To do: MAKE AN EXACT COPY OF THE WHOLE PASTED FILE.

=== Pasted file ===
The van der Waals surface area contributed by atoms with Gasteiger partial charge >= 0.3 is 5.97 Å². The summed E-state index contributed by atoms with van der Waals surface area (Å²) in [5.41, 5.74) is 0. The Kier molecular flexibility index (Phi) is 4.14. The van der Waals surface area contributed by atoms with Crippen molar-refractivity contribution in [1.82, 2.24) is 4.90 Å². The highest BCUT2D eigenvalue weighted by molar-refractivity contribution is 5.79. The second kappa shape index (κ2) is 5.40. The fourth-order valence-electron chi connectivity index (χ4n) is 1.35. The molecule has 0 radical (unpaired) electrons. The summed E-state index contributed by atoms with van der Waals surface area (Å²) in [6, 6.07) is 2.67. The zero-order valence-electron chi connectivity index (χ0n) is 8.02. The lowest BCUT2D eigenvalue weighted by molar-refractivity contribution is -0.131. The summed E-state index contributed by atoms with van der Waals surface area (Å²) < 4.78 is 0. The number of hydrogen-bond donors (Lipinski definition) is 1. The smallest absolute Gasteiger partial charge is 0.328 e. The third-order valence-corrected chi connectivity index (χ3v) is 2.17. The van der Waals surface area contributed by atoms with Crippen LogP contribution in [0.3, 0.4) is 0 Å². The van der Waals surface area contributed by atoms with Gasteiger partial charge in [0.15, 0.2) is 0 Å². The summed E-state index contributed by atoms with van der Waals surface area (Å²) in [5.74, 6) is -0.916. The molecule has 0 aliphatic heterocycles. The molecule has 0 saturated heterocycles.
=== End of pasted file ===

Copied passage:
The van der Waals surface area contributed by atoms with Gasteiger partial charge >= 0.3 is 5.97 Å². The summed E-state index contributed by atoms with van der Waals surface area (Å²) in [5.41, 5.74) is 0. The Kier molecular flexibility index (Phi) is 4.14. The van der Waals surface area contributed by atoms with Crippen molar-refractivity contribution in [1.82, 2.24) is 4.90 Å². The highest BCUT2D eigenvalue weighted by molar-refractivity contribution is 5.79. The second kappa shape index (κ2) is 5.40. The fourth-order valence-electron chi connectivity index (χ4n) is 1.35. The molecule has 0 radical (unpaired) electrons. The summed E-state index contributed by atoms with van der Waals surface area (Å²) in [6, 6.07) is 2.67. The zero-order valence-electron chi connectivity index (χ0n) is 8.02. The lowest BCUT2D eigenvalue weighted by molar-refractivity contribution is -0.131. The summed E-state index contributed by atoms with van der Waals surface area (Å²) < 4.78 is 0. The number of hydrogen-bond donors (Lipinski definition) is 1. The smallest absolute Gasteiger partial charge is 0.328 e. The third-order valence-corrected chi connectivity index (χ3v) is 2.17. The van der Waals surface area contributed by atoms with Crippen LogP contribution in [0.3, 0.4) is 0 Å². The van der Waals surface area contributed by atoms with Gasteiger partial charge in [0.15, 0.2) is 0 Å². The summed E-state index contributed by atoms with van der Waals surface area (Å²) in [5.74, 6) is -0.916. The molecule has 0 aliphatic heterocycles. The molecule has 0 saturated heterocycles.